Treat Diarrhea and Dehydration
Edited by Lor777, Charmed, Eng, Marian Raquel F. Roncesvalles
Diarrhea (frequent, watery stools) takes place when solid waste is pushed through the intestines before the water in the waste has time to be reabsorbed by the body. Excessive loss of water, called dehydration, is the biggest health risk to having diarrhea.
diarrhea is most commonly caused by viral infections. Other causes include bacterial infections and irritations of the digestive tract. It is frequently accompanied by nausea and vomiting.
Many medications may cause diarrhea, including antibiotics, blood pressure drugs, digitalis, anti-cancer drugs, gold compounds and non-steroidal anti-inflammatory drugs (NSAIDS).
What is Diarrhea?
Diarrhea is described as persistent and frequent passing of loose or watery stools which usually happens 3 times or more in a day. This can be further defined as "relative" or "absolute" depending on the frequency in the passing of stools and its aggregate consistency. If you pass stools more often than usual then you are typified into "absolute"; but if your stool has changed in consistency (like more watery than normal) then you are classified under "relative" diarrhea. This is usually not a major cause of concern in adults as most people get an irritated tummy every once in a while due to some allergies to medications or perhaps contaminated food and beverages. However, this gastrointestinal disorder is dubbed to infectious and contagious especially in poorly sanitized and crowded areas. Younger children are most prone to diarrhea because they tend to put in almost anything in their mouth without washing their hands thoroughly. But, if the symptoms tend to worsen progressively over time and exhibit blood in the stool, fever, dehydration, nausea, vomiting, lethargy, or severe abdominal pain then it could signal a more serious problem which needs immediate medical attention.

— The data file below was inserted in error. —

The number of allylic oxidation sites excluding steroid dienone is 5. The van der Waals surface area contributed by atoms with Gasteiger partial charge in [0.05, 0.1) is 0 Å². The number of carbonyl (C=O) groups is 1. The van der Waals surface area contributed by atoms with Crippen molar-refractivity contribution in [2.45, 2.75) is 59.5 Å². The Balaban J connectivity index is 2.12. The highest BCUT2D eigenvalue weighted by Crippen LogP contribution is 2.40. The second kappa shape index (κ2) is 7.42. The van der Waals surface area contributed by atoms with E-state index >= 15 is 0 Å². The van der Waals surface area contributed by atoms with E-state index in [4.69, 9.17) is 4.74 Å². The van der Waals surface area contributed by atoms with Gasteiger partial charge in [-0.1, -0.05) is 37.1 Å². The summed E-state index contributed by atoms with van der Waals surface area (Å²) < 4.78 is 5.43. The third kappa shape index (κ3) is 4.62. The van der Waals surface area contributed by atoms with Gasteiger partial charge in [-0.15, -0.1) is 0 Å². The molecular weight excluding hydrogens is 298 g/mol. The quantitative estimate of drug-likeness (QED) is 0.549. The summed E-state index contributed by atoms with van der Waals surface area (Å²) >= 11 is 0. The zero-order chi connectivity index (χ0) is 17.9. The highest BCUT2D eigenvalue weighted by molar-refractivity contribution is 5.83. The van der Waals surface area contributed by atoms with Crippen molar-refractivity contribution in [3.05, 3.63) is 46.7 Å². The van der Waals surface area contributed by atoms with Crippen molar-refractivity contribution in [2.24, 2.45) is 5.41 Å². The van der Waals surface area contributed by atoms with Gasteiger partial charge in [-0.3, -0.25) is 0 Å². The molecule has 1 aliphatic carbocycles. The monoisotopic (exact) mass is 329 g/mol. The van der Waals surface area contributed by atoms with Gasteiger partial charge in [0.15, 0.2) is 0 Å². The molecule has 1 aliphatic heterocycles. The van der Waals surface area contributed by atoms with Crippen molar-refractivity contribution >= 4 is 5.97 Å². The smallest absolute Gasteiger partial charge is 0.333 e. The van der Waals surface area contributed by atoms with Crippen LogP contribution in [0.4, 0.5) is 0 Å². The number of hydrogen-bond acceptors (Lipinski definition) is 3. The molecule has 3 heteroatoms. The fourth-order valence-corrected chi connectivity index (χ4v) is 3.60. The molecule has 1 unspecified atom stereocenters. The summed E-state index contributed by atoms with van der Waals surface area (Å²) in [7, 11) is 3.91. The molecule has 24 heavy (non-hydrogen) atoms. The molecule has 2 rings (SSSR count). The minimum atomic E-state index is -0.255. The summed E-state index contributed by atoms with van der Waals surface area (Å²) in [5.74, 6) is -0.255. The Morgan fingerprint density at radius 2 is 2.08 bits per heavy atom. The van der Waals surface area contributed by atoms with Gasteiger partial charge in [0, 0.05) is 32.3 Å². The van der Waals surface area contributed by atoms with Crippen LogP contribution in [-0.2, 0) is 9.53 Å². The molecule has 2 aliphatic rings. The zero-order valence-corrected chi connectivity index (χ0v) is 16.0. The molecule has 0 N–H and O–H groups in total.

Types of Diarrhea:
- Secretory diarrhea - this is defined as the body flushing out more water than usual even with reduced food intake or none at all. Allergic reaction to drugs or certain gastrointestinal infections can trigger this type of diarrhea.